Culdcept Saga - 360 - Review
Take one part monopoly and one part trading card game, like Magic: The Gathering. Mix both ingredients together, shake well and cook at 350 degrees for one hour. The results are the Culdcept series, which has been released on several legacy platforms over the past several years. Now Xbox 360 owners get the chance to experience this unique combination with Culdcept Saga, the newest entry in the series.
Personally I have to admit that I have never played a Culdcept game before I played Saga on the 360. I was a big fan of Magic: The Gathering years ago and played my fair share of Monopoly as well. In fact, I had been looking for some type of trading card video game to play when I jumped at the chance to review Culdcept Saga. What I experienced is a unique game that might not have the mass appeal of other big 360 games but will please fans looking for something out of the ordinary.
The basic premise of the game is rather simple; it’s a board game where you use cards. The board game “part” centers upon you having to take control over territory on the game map. Each square you see on the map is a territory that you or your opponent can control. Once you take control of the territory then you can collect a toll from your opponent when they land on your territory. However you’re not done just taking over property, Culdcept Saga lets you “level up” the territory you control to increase the toll to collect. This is very similar to Monopoly, where you can purchase buildings for your property to increase the value. There are four primary territory pieces in the game; Fire, Water, Earth and Wind.
The card portion of the game should be almost instantly familiar to anyone that has played a Trading Card Game (TCG) already. All of the characters you control are summoned from the Culdcept cards you possess in your deck, called books in the game. Each creature has a specific casting cost, called Magic Power; you must pay before you can summon the creature to the map. There are over 500 cards in the game which vary by Creatures, Spells and Items. The deck size is limited to 50 cards but you can have 16 different books/decks.
Each creature card in the game can be based upon one or a combination of several different attributes. The creatures are broken down into Fire, Water, Earth, Air, Neutral and sometimes a combination of multiple attributes. Each land type can play a big role by enhancing the creatures that you use during combat. Placing creatures on land with a matching attributes will result in “Land Effect” that will increase the hit points of your creature. Besides the casting cost and attribute each creature also has a level for strength (ST), Hit Points (HP) and Maximum Hit Points (MHP).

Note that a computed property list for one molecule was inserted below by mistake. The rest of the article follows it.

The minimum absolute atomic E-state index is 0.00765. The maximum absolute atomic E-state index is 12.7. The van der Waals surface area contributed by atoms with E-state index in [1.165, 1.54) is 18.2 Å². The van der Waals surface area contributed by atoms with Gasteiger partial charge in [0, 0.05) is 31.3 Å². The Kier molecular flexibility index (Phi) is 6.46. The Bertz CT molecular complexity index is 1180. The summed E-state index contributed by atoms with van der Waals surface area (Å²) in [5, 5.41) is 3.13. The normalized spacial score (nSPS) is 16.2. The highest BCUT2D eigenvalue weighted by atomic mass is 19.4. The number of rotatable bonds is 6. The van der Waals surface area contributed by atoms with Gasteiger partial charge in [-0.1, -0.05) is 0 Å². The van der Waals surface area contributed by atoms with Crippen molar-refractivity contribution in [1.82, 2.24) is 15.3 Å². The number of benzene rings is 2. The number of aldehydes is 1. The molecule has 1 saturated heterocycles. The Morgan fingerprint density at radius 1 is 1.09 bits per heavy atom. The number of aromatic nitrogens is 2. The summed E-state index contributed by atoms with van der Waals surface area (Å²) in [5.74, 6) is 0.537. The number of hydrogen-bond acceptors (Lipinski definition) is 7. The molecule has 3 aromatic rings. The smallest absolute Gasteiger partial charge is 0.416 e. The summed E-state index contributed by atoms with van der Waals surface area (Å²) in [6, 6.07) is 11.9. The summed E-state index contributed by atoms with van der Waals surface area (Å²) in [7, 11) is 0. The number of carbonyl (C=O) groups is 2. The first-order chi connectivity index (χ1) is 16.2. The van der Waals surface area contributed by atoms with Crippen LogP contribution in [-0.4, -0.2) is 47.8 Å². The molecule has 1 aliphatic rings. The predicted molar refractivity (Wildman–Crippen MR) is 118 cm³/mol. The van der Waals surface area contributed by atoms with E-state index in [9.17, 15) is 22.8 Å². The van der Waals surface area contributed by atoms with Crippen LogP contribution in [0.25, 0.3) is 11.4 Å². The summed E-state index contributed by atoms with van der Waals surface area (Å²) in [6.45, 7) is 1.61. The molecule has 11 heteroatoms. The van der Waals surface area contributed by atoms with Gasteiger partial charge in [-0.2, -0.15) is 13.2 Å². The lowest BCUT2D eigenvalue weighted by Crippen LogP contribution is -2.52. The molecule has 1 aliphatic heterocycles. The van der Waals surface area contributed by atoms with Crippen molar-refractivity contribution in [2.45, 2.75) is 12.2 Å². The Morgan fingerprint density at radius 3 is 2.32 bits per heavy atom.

The Strength rating shows you just how powerful of an attack the creature has during combat. Maximum Hit Points and regular Hit Points might be similar but you should always pay close attention to the HP score. Once your HP counter reaches zero your creature is defeated. All of these ratings can be changed based upon the attributes of the land or a spell or item card that you can use to enhance or weaken a creature.
Once you have summoned a creature to the map, that creature will take control of that particular territory if the territory is currently unoccupied. Combat usually occurs when you invade/land on a territory occupied by another player. At that time you can decide if you want to fight the opponent’s creature to take possession of the territory or just pay the toll cost for the territory. The player invading will always attack first unless the opponent has an attribute or spell they can use to give them first attack. However, since this is still a TCG at heart, you really can never know what cards your opponent might have in their hands. Rushing head first into battle might be a costly decision even if your creature has a higher ST and HP rating. All it takes is one good item or spell to wipe out the advantage of your massive beast.
With all of these options what we end up with is a promising mixture of trading card/board game that will probably please some and upset others. The number of cards and the variety of those cards is very impressive. I found myself constantly tweaking my deck after the end of each battle trying to find the right combination of creatures, items and spells. Getting a new card would always cause me to second guess my current deck even if I only had a 1 in 50 chance of using that card in the game. Yet the board game structure is where the game feels flat at times.